A deadly virus killing hundreds of dolphins along the East Coast likely won’t last, biologists say.
But the virus can be expected to return periodically.
The “unusual mortality event” has killed at least 330 dolphins in cases confirmed so far from New York to North Carolina — more than half of them in Virginia, according to the National Oceanic and Atmospheric Administration. Biologists have raised alarms that the outbreak will move south through the Lowcountry to Florida, as did a similar outbreak in 1987-88.
During that outbreak of the morbillivirus, surviving dolphins developed or strengthened an immunity to it. The immunity evidently breaks down through succeeding generations, said Stephanie Venn-Watson of the National Marine Mammal Foundation.
NOAA biologists also will be studying the dolphin carcasses to see if something in the environment weakened the dolphins to make them susceptible to the virus, said Lance Garrison of NOAA Fisheries Southeast Fisheries Science Center.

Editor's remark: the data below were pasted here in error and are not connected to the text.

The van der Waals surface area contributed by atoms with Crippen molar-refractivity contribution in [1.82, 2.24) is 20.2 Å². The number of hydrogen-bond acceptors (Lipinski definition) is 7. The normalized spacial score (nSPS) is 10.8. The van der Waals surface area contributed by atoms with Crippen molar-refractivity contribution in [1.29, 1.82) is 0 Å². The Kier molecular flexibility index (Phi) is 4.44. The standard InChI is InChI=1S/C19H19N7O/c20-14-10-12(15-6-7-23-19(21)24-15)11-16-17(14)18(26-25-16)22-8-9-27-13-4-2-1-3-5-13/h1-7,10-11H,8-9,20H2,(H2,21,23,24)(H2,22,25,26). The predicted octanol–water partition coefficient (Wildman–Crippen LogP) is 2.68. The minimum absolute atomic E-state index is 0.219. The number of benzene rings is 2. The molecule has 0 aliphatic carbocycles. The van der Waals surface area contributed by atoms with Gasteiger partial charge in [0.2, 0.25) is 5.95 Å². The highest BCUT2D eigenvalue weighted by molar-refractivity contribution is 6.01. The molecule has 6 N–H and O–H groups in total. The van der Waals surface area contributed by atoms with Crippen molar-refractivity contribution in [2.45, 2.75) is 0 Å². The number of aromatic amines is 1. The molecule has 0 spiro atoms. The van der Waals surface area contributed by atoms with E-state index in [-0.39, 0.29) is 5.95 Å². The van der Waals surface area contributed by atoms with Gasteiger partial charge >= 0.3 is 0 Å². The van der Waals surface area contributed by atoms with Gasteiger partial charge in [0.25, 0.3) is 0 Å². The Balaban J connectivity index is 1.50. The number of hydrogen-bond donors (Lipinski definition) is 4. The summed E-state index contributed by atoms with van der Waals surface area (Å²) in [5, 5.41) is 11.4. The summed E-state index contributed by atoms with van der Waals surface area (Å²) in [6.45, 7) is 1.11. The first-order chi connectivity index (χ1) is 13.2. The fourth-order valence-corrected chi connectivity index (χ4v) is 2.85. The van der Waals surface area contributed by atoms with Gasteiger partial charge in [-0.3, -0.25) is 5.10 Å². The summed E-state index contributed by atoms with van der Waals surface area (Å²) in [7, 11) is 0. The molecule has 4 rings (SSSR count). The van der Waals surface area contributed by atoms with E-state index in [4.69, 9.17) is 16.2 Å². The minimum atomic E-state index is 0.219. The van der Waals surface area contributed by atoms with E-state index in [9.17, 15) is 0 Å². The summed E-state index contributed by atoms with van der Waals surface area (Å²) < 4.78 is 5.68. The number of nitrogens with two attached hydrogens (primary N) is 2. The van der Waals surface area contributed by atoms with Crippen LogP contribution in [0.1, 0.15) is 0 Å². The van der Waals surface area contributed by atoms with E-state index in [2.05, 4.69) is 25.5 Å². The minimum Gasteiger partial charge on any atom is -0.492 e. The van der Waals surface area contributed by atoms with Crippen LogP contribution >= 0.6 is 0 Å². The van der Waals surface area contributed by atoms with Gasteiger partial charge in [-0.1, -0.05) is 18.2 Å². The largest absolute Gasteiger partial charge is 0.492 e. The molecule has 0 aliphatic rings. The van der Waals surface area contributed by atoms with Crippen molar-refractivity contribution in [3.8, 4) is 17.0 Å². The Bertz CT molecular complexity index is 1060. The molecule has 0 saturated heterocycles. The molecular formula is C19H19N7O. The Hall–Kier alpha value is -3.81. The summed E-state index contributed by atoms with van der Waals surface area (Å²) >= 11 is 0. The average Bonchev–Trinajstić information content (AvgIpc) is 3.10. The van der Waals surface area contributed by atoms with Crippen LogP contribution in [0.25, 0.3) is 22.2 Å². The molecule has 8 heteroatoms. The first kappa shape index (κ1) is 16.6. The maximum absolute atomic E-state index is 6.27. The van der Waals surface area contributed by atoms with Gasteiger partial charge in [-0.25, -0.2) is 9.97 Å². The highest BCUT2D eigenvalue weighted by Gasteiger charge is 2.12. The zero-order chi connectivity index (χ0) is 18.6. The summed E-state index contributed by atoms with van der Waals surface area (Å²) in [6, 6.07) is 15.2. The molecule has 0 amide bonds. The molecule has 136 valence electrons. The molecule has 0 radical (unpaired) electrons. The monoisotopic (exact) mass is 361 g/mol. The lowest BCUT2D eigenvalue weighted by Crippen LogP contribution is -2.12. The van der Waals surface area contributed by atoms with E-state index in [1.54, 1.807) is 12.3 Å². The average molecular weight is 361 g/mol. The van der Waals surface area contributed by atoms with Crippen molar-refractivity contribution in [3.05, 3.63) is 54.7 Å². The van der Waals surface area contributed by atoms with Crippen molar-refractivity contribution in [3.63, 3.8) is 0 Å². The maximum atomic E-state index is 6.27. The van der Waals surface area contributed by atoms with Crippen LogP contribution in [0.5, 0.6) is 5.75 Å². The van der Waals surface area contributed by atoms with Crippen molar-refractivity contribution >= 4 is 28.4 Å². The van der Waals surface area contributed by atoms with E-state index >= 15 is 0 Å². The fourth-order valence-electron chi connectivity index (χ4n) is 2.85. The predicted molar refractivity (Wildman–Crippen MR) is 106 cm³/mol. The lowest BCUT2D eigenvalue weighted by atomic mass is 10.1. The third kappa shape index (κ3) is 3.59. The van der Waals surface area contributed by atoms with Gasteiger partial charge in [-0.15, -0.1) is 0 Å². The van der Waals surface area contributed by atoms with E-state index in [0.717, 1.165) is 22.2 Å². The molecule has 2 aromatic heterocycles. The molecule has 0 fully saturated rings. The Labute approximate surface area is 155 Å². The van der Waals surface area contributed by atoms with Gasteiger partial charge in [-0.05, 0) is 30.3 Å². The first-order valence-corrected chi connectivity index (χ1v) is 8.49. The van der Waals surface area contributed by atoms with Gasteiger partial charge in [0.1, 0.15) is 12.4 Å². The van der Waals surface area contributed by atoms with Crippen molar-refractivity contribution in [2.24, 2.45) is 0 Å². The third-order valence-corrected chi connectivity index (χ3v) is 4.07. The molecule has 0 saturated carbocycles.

The 1987-88 morbillivirus outbreak eventually killed about 740 animals, including 42 of 79 deaths in South Carolina, according to NOAA. The virus has been found in more than nine of every 10 animals tested so far in this outbreak.
So far, no strandings in South Carolina appear to have been caused by the virus. But in 1987, the dead dolphins began washing up in South Carolina in late fall, then the numbers spiked again in March 1988, according to a NOAA report.
More than 10,000 dolphins are thought to roam the Southeast coast; the coastal numbers in South Carolina-Georgia have been estimated between 6,000 and 7,000.
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